Friday, May 23, 2014

Geneology, Fabric, Broadway and Some History Thrown In

Got an new version (2012) of our same Ford Escape and we have immediately started to put as many miles on it as we had the previous one(2008).  Love the blind side mirrors which mean I don't have to wake up hubby to ask if it's ok to change lanes anymore.

Our first stop was in Corning, New York.

We were allowed to take photos here unlike the fabulous Morse Museum with all the Tiffany in Florida.


This great piece by Dale Chihuly was in a main lobby area. As you can imagine, the gift shop was fabulous. I only spent $15 on a glass paperweight that was marked down from $25 and when I tore off the paper label there was another under it that read MADE IN CHINA.  Its still very nice.

 Hot glass demo.
 She made a penguin. Very hard to photo.
Great example of cut glass. 

Our second day brought us to Kingston, New York where my mother's side of the family hailed from before they moved to Ohio.
Kingston is a very old city with a lot of Dutch history. My relatives, however, were German Catholic and Protestant Irish.

My memories of Kingston were of staying in this house with my Aunt Gert and Uncle Dep on West Chestnut St.

 The street ends in a cup-de-sac with this view down to the Rondout Creek which flows into the Hudson River.
We stopped here over 20 years ago and did not see this. I thought it had a date on the urn, but cannot see anything in the photo. 

Then and now:
 This was the home of my great grand-parents and later of a great aunt and uncle.

 Just a few houses down is the home of another great aunt. These house hang on a hillside with no houses on the opposite side of the street. Only garage on the upside and I find this one kind of charming.

Best view I got of the Kingston Lighthouse from across the river.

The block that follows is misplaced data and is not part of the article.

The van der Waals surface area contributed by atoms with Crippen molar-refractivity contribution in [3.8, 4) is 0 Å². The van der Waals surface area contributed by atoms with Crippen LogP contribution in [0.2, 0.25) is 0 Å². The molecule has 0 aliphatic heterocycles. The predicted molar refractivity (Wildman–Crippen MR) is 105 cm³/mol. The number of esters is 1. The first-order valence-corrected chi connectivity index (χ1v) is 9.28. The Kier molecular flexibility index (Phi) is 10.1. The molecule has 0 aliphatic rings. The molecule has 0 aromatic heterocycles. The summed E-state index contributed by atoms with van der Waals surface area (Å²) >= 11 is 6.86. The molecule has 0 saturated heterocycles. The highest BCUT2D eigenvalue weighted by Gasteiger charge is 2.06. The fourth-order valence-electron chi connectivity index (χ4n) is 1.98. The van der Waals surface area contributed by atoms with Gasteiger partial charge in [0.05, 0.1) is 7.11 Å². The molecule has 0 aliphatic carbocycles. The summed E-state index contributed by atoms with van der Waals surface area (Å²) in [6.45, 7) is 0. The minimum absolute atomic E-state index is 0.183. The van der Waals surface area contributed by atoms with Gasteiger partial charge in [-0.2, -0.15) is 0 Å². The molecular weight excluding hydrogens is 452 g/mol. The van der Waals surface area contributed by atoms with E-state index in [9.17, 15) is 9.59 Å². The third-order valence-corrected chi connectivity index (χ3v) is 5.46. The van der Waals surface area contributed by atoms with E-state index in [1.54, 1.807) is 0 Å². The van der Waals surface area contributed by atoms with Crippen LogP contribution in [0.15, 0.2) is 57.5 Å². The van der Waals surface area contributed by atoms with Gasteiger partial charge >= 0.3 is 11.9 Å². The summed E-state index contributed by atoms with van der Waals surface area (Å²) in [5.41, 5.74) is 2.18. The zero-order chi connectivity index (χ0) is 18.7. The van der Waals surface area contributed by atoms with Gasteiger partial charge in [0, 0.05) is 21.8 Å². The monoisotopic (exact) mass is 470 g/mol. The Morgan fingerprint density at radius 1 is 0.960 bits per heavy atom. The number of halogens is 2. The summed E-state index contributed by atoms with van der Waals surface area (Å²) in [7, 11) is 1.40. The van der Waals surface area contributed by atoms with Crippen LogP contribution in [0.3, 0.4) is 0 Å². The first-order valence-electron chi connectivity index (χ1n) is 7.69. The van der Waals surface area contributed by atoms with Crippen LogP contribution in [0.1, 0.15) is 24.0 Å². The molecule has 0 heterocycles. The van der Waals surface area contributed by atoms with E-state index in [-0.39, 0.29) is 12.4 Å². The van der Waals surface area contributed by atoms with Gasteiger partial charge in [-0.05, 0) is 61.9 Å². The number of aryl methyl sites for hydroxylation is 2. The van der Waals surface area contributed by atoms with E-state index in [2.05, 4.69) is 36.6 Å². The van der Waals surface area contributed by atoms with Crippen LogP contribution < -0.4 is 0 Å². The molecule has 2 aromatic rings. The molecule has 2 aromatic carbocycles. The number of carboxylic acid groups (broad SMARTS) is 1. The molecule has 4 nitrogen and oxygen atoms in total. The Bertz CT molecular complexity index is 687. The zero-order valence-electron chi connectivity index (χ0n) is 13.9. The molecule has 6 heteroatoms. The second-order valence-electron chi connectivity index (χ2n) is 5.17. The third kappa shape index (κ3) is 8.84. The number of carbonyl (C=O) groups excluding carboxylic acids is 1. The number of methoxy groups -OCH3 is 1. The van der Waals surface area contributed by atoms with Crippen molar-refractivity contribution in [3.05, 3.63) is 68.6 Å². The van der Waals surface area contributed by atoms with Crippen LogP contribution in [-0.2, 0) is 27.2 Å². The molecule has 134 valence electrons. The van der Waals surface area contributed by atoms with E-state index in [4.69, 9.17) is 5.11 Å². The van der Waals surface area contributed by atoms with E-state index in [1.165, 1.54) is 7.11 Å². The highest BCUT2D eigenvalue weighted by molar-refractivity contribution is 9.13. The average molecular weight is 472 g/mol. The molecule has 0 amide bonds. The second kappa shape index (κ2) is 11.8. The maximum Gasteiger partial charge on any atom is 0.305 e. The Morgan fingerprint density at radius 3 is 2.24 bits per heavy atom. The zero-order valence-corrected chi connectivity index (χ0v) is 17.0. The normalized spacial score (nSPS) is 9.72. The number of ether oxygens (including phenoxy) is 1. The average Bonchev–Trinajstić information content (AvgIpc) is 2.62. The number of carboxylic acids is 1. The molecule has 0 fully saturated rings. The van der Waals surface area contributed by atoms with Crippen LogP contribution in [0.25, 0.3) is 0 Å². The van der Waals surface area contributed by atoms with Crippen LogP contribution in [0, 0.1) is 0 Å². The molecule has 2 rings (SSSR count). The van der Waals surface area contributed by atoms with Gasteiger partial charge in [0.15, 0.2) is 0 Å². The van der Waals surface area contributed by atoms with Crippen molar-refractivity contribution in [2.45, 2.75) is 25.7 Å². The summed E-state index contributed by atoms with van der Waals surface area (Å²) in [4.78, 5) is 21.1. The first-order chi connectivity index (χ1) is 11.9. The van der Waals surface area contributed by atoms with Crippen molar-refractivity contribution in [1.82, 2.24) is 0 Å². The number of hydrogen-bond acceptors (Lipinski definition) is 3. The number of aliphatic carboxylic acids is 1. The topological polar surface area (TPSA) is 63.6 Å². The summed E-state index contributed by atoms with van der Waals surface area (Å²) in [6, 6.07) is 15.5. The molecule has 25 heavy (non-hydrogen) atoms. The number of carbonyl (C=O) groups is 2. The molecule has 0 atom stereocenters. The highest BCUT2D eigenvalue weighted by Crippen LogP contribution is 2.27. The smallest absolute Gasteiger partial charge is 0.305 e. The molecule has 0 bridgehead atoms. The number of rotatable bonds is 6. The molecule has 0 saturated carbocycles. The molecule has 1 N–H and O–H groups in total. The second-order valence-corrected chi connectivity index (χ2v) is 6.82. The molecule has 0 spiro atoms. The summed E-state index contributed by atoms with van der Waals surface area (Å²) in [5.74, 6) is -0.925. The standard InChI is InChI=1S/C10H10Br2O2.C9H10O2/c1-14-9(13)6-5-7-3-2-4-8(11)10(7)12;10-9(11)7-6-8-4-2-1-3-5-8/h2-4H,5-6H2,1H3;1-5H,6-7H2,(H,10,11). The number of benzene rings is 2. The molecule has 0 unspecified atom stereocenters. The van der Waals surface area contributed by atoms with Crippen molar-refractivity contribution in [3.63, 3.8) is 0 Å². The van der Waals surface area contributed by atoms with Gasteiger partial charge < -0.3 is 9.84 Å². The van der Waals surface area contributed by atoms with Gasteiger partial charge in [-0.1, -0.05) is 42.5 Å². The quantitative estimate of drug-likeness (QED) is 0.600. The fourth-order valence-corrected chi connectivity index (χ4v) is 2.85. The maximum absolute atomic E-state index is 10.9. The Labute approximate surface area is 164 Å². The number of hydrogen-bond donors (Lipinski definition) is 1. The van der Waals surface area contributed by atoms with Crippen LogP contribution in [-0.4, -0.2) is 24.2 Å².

River cruises are available in the summer.

This is downtown Kingston which has been nicely renovated with shops and restaurants and a visitors center. Kingston also has an uptown which is less interesting except for the Dutch historical sites I unfortunately didn't get to them.                                                        
One place we did get to however was a bit "up the creek" in Eddyville. 

It has been the family since 1955 and grown quite a bit. Since my time in Kingston was as a child before this, I never saw it before. We stayed so late talking...long after closing, I didn't get any good exteriors and almost forgot to take this:
The cousins and Aunt Ginger

And now to Broadway and fabric shopping. A short ride over a bridge and through some beautiful country from Kingston is the Rhinecliff Amtrak station where you can park free for up to 10 days (if you get a spot) . The ride takes you along the Hudson all the way into the NYC. Its cheap and fast and comfortable.                                                                                                                                                          
                               The station is old, charming and has a very helpful staff.